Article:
As we saw in Chapter 1, computers have a reputation—not always deserved—for being ‘logical’. But fundamentally, deep down, they are made of logic in a very real sense. The building blocks of computers are logic gates, which are electronic components that compute the values of simple propositions such as p ∧ q and ¬p. (Each gate is in turn built of even smaller electronic components called transistors, but this needn’t concern us here: see the course Computer Organisation.)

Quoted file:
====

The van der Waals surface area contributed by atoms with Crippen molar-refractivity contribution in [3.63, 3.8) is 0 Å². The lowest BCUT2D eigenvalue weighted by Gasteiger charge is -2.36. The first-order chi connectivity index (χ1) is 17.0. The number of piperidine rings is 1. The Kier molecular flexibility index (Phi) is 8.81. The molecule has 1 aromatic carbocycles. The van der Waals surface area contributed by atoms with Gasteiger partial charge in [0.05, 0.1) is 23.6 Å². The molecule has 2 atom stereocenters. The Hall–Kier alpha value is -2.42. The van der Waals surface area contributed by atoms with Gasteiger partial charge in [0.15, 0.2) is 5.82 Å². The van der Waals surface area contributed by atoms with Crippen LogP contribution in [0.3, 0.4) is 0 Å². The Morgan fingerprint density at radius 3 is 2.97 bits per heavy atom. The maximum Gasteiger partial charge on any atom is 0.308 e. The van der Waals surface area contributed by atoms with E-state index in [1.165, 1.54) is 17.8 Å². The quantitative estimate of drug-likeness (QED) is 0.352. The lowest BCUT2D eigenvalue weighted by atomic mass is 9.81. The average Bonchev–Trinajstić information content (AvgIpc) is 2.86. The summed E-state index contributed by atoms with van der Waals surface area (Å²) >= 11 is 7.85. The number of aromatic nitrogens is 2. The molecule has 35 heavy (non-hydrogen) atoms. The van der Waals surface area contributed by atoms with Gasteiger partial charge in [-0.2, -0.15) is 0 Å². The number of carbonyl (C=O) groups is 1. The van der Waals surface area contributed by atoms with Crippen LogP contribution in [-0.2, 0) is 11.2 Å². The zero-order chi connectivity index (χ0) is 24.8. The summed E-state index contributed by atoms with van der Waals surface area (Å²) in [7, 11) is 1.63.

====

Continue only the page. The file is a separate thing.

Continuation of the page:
Don’t worry, logic circuits will be examined in Computer Organisation, not in Reasoning & Logic. They are a good example and application of propositional logic, and that’s why we’re talking about them in this section. Normal forms (Section 2.3.4) are definitely on the syllabus, however, so pay attention!